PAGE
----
People think about the process of recovery in different ways. Some of the differences come from the fact that people have experienced different kinds of abuse. But other differences represent fundamental differences in how people conceptualize abuse.
|If you experience the central problem as being fundamentally about:||you will probably lean towards conceptualizing recovery as involving:|
|traumatic memory||“healing of memories”|
|unexperienced experiences||re-living trauma under supportive conditions|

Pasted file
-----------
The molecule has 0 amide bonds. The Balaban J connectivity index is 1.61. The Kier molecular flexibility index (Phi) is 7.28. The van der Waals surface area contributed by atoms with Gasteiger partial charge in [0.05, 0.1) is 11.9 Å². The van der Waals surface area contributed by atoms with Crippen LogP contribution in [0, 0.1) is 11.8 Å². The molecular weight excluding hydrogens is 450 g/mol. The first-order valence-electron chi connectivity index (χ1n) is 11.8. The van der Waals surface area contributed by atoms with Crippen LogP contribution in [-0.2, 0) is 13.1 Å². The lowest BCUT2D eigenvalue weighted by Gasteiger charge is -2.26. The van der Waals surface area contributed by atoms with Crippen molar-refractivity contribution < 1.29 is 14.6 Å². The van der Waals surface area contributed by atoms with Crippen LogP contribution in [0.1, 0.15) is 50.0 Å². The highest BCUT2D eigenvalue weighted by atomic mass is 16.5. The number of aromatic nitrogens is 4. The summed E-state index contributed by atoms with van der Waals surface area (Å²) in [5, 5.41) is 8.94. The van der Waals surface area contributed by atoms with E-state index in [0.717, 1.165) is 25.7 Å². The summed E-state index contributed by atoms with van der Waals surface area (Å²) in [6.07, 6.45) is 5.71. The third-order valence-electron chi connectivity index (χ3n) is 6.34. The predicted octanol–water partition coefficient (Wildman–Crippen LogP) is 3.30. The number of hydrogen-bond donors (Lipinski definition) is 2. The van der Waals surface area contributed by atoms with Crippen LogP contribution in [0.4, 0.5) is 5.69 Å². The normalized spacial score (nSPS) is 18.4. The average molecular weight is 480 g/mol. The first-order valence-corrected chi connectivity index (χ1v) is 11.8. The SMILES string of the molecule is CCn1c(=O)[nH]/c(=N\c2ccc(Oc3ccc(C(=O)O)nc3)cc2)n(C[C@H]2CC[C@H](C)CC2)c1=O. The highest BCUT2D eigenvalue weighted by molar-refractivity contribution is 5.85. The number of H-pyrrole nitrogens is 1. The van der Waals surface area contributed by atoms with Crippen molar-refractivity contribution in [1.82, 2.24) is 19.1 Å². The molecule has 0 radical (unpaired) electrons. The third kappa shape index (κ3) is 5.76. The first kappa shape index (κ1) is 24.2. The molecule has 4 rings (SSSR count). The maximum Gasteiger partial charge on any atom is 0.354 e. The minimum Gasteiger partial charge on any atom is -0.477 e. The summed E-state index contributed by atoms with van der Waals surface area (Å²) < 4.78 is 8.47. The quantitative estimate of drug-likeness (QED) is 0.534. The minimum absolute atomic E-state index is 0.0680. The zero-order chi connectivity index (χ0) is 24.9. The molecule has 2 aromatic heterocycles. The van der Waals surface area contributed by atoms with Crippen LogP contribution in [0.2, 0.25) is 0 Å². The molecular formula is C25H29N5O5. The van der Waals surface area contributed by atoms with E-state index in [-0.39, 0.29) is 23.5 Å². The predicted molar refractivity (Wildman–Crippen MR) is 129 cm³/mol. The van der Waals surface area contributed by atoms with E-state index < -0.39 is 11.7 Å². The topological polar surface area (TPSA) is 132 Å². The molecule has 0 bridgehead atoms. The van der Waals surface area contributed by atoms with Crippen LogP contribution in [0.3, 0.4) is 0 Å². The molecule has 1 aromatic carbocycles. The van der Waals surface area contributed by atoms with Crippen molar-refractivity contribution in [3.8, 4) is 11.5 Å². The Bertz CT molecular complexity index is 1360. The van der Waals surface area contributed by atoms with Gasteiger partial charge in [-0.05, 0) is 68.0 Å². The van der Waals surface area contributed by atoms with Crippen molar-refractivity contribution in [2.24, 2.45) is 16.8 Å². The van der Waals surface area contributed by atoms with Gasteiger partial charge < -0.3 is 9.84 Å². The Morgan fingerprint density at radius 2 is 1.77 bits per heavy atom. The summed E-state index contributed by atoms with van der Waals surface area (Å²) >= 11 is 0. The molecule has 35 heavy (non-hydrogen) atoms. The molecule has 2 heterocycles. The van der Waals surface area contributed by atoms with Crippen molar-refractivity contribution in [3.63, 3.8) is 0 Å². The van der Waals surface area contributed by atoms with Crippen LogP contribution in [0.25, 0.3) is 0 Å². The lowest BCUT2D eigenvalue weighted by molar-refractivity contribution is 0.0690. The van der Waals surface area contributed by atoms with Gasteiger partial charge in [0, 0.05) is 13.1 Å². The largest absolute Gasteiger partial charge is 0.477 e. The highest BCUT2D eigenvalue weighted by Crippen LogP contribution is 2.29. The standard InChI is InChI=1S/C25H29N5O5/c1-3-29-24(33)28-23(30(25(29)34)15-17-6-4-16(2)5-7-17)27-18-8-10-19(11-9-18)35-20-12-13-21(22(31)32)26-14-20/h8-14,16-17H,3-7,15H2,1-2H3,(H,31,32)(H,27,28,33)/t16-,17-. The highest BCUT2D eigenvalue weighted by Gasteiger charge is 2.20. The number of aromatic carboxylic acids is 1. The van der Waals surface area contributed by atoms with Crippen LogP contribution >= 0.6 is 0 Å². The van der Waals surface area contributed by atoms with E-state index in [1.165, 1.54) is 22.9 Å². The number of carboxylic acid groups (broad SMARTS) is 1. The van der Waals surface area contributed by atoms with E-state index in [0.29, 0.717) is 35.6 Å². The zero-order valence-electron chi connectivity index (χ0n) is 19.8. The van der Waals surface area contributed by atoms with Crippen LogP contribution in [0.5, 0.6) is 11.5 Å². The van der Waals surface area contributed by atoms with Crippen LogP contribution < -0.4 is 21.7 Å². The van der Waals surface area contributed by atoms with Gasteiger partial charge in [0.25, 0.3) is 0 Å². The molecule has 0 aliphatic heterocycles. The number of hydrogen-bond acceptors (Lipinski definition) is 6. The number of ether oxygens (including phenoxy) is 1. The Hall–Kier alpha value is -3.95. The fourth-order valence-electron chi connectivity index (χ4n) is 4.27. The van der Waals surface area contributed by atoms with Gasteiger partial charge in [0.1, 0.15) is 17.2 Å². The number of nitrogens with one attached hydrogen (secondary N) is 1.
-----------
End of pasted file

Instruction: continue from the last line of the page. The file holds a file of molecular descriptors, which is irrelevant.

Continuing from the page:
|trauma identity||finding new identity, new life narratives|
|developmental delays||re-parenting, revisiting developmental tasks|
|boundary violations||developing healthy boundaries|
|cognitive distortions||identifying core lies|
|relational dysfunction||growing healthier relationships|
|idolatrous attachments||spiritual transformation|
There is, of course, no reason to think that any one of these ways of thinking about the recovery process fully captures the complexity of the process. In this section we will look briefly at several different ways of conceptualizing the recovery process.